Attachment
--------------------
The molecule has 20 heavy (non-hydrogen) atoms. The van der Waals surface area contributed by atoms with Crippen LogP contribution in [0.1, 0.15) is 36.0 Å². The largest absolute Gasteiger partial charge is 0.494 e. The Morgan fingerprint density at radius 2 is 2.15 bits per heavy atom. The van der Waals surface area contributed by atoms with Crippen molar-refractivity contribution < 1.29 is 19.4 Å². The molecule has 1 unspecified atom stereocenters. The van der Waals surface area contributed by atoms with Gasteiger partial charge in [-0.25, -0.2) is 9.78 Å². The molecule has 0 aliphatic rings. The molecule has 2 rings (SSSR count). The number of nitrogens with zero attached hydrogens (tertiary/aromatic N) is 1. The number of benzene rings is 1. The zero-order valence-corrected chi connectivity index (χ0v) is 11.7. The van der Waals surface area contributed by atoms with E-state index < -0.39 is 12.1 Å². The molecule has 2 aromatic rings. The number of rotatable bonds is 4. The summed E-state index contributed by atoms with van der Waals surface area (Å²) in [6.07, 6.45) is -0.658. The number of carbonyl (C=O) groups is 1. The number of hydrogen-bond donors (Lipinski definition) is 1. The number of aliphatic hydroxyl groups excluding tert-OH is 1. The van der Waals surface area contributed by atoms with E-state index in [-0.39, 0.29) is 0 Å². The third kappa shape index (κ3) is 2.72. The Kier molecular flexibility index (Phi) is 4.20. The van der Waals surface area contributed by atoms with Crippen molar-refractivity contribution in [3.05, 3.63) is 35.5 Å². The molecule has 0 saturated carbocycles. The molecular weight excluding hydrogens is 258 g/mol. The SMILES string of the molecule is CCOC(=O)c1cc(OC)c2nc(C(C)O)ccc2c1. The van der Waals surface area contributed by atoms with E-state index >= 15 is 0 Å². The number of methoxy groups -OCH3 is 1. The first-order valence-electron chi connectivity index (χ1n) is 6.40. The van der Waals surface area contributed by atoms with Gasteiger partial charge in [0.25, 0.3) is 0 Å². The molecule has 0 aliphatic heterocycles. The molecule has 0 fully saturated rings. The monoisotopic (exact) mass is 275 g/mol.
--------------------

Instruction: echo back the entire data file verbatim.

The molecule has 20 heavy (non-hydrogen) atoms. The van der Waals surface area contributed by atoms with Crippen LogP contribution in [0.1, 0.15) is 36.0 Å². The largest absolute Gasteiger partial charge is 0.494 e. The Morgan fingerprint density at radius 2 is 2.15 bits per heavy atom. The van der Waals surface area contributed by atoms with Crippen molar-refractivity contribution < 1.29 is 19.4 Å². The molecule has 1 unspecified atom stereocenters. The van der Waals surface area contributed by atoms with Gasteiger partial charge in [-0.25, -0.2) is 9.78 Å². The molecule has 0 aliphatic rings. The molecule has 2 rings (SSSR count). The number of nitrogens with zero attached hydrogens (tertiary/aromatic N) is 1. The number of benzene rings is 1. The zero-order valence-corrected chi connectivity index (χ0v) is 11.7. The van der Waals surface area contributed by atoms with E-state index < -0.39 is 12.1 Å². The molecule has 2 aromatic rings. The number of rotatable bonds is 4. The summed E-state index contributed by atoms with van der Waals surface area (Å²) in [6.07, 6.45) is -0.658. The number of carbonyl (C=O) groups is 1. The number of hydrogen-bond donors (Lipinski definition) is 1. The number of aliphatic hydroxyl groups excluding tert-OH is 1. The van der Waals surface area contributed by atoms with E-state index in [-0.39, 0.29) is 0 Å². The third kappa shape index (κ3) is 2.72. The Kier molecular flexibility index (Phi) is 4.20. The van der Waals surface area contributed by atoms with Crippen molar-refractivity contribution in [3.05, 3.63) is 35.5 Å². The molecule has 0 saturated carbocycles. The molecular weight excluding hydrogens is 258 g/mol. The SMILES string of the molecule is CCOC(=O)c1cc(OC)c2nc(C(C)O)ccc2c1. The van der Waals surface area contributed by atoms with E-state index >= 15 is 0 Å². The number of methoxy groups -OCH3 is 1. The first-order valence-electron chi connectivity index (χ1n) is 6.40. The van der Waals surface area contributed by atoms with Gasteiger partial charge in [0.25, 0.3) is 0 Å². The molecule has 0 aliphatic heterocycles. The molecule has 0 fully saturated rings. The monoisotopic (exact) mass is 275 g/mol.